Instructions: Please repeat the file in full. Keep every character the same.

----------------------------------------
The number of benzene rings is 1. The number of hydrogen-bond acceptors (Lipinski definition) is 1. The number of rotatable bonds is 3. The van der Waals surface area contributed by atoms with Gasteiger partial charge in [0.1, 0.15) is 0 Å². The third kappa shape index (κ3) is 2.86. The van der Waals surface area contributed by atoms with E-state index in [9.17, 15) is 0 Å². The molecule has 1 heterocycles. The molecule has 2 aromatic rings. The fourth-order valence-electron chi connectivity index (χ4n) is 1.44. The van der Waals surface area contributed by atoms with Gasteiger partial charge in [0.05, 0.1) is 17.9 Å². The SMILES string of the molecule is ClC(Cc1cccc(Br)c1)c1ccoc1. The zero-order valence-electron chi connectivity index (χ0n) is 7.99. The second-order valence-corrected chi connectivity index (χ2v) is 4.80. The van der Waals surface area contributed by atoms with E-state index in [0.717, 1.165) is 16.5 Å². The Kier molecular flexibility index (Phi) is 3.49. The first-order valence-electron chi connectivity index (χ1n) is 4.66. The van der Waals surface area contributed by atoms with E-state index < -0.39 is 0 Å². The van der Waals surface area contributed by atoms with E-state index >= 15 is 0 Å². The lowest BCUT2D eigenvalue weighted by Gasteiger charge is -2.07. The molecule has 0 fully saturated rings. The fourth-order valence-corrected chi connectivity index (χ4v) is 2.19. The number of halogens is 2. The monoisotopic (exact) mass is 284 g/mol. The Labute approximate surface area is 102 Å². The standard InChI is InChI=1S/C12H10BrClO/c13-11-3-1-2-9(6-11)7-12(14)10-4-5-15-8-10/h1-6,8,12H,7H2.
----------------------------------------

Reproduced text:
The number of benzene rings is 1. The number of hydrogen-bond acceptors (Lipinski definition) is 1. The number of rotatable bonds is 3. The van der Waals surface area contributed by atoms with Gasteiger partial charge in [0.1, 0.15) is 0 Å². The third kappa shape index (κ3) is 2.86. The van der Waals surface area contributed by atoms with E-state index in [9.17, 15) is 0 Å². The molecule has 1 heterocycles. The molecule has 2 aromatic rings. The fourth-order valence-electron chi connectivity index (χ4n) is 1.44. The van der Waals surface area contributed by atoms with Gasteiger partial charge in [0.05, 0.1) is 17.9 Å². The SMILES string of the molecule is ClC(Cc1cccc(Br)c1)c1ccoc1. The zero-order valence-electron chi connectivity index (χ0n) is 7.99. The second-order valence-corrected chi connectivity index (χ2v) is 4.80. The van der Waals surface area contributed by atoms with E-state index in [0.717, 1.165) is 16.5 Å². The Kier molecular flexibility index (Phi) is 3.49. The first-order valence-electron chi connectivity index (χ1n) is 4.66. The van der Waals surface area contributed by atoms with E-state index < -0.39 is 0 Å². The van der Waals surface area contributed by atoms with E-state index >= 15 is 0 Å². The lowest BCUT2D eigenvalue weighted by Gasteiger charge is -2.07. The molecule has 0 fully saturated rings. The fourth-order valence-corrected chi connectivity index (χ4v) is 2.19. The number of halogens is 2. The monoisotopic (exact) mass is 284 g/mol. The Labute approximate surface area is 102 Å². The standard InChI is InChI=1S/C12H10BrClO/c13-11-3-1-2-9(6-11)7-12(14)10-4-5-15-8-10/h1-6,8,12H,7H2.